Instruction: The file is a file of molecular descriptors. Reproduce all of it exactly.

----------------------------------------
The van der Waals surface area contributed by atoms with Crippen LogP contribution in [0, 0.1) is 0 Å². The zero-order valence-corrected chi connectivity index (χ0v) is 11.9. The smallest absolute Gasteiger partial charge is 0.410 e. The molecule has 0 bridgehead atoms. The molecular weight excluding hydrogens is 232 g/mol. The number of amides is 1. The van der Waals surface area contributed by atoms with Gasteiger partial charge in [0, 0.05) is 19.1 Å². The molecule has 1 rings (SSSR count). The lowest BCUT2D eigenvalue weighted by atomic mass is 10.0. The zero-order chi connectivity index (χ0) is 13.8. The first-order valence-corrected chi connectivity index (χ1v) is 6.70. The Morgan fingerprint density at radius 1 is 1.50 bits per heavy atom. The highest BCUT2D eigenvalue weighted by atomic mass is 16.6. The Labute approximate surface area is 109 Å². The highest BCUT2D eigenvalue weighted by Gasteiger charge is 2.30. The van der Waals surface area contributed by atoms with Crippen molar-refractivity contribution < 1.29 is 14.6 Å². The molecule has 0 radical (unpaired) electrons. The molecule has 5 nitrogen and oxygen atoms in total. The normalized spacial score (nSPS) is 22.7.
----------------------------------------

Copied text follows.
The van der Waals surface area contributed by atoms with Crippen LogP contribution in [0, 0.1) is 0 Å². The zero-order valence-corrected chi connectivity index (χ0v) is 11.9. The smallest absolute Gasteiger partial charge is 0.410 e. The molecule has 0 bridgehead atoms. The molecular weight excluding hydrogens is 232 g/mol. The number of amides is 1. The van der Waals surface area contributed by atoms with Gasteiger partial charge in [0, 0.05) is 19.1 Å². The molecule has 1 rings (SSSR count). The lowest BCUT2D eigenvalue weighted by atomic mass is 10.0. The zero-order chi connectivity index (χ0) is 13.8. The first-order valence-corrected chi connectivity index (χ1v) is 6.70. The Morgan fingerprint density at radius 1 is 1.50 bits per heavy atom. The highest BCUT2D eigenvalue weighted by atomic mass is 16.6. The Labute approximate surface area is 109 Å². The highest BCUT2D eigenvalue weighted by Gasteiger charge is 2.30. The van der Waals surface area contributed by atoms with Crippen molar-refractivity contribution < 1.29 is 14.6 Å². The molecule has 0 radical (unpaired) electrons. The molecule has 5 nitrogen and oxygen atoms in total. The normalized spacial score (nSPS) is 22.7.